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C5 second medical_use_patents_presentation_29_january_2014
C5 second medical_use_patents_presentation_29_january_2014
C5 second medical_use_patents_presentation_29_january_2014
C5 second medical_use_patents_presentation_29_january_2014
C5 second medical_use_patents_presentation_29_january_2014
C5 second medical_use_patents_presentation_29_january_2014
C5 second medical_use_patents_presentation_29_january_2014
C5 second medical_use_patents_presentation_29_january_2014
C5 second medical_use_patents_presentation_29_january_2014
C5 second medical_use_patents_presentation_29_january_2014
C5 second medical_use_patents_presentation_29_january_2014
C5 second medical_use_patents_presentation_29_january_2014
C5 second medical_use_patents_presentation_29_january_2014
C5 second medical_use_patents_presentation_29_january_2014
C5 second medical_use_patents_presentation_29_january_2014
C5 second medical_use_patents_presentation_29_january_2014
C5 second medical_use_patents_presentation_29_january_2014
C5 second medical_use_patents_presentation_29_january_2014
C5 second medical_use_patents_presentation_29_january_2014
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C5 second medical_use_patents_presentation_29_january_2014

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Presentation on enforcement and defensive strategies for method of use patents in Europe.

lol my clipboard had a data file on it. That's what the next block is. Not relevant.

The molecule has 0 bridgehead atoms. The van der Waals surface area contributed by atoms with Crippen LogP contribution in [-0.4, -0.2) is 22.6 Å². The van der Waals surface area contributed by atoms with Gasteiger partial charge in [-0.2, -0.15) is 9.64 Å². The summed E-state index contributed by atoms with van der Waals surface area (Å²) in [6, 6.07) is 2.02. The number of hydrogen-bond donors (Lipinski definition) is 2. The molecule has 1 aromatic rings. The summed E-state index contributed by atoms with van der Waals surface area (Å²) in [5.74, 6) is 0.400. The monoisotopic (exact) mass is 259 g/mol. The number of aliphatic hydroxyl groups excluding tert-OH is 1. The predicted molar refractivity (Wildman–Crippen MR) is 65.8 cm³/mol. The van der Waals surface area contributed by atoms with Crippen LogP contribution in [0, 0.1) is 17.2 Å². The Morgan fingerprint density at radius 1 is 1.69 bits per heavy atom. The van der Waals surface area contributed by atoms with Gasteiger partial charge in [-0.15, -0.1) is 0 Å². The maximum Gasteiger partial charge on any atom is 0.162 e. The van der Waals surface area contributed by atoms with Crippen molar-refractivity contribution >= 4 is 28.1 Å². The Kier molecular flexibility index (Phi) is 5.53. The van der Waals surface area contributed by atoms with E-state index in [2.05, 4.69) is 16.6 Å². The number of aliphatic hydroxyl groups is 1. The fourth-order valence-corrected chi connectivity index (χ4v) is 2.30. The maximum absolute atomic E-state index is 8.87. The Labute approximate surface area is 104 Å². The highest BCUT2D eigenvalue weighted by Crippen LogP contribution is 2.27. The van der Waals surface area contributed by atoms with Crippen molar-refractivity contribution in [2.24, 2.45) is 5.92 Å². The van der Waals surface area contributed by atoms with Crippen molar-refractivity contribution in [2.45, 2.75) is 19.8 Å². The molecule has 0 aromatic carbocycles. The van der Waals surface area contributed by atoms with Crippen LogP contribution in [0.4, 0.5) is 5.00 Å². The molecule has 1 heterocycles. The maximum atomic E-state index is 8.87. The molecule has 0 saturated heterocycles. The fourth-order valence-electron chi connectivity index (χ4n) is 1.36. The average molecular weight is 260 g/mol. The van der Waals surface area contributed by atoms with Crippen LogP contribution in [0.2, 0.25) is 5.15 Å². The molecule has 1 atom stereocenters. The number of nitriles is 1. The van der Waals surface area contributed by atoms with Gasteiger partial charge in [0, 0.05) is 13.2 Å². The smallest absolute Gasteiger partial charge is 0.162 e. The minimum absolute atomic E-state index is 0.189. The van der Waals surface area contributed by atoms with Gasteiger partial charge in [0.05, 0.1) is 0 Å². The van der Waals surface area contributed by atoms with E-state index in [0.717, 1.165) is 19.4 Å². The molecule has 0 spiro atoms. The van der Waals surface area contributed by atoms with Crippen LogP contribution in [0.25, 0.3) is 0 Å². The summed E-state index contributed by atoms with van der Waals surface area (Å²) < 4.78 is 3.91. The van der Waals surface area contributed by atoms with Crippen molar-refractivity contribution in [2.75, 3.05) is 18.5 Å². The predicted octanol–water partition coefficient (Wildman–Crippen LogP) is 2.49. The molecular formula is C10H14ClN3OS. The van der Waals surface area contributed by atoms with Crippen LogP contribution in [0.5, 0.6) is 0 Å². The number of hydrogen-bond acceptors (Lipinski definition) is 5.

Presentation on enforcement and defensive strategies for method of use patents in Europe.

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  • 1. Second and further medical use patents: enforcement perspective Dr Duncan Curley Director and Head of Patents, Innovate Legal C5 Pharma & Biotech Patent Litigation Conference - 29 January 2014 © 2014 Innovate Legal Services Limited
  • 2. Second and further medical use patents: enforcement perspective Outline of presentation 1.Proving infringement 2.Regulatory position and skinny labelling 3.Some caselaw 4.Conclusions © 2014 Innovate Legal Services Limited
  • 3. Proving infringement It is necessary for manufacturers of generic medicines to provide detailed instructions on the use and dosage of their products. ….but including a patented indication on a product label may give rise to liability for direct infringement. Generic manufacturers will usually pick up on patented uses during their freedom to operate searches, so they are generally alert to this issue. © 2014 Innovate Legal Services Limited
  • 4. Regulatory position Directive 2001/83/EC (as amended) – Article 11 For authorisations under Article 10, those parts of the summary of product characteristics (SmPC) of the reference medicinal product referring to indications or dosage forms which were still covered by patent law at the time when a generic medicine was marketed need not be included. “Skinny labelling” (removing or ‘carving out’ the patented use from the label) is therefore an option. © 2014 Innovate Legal Services Limited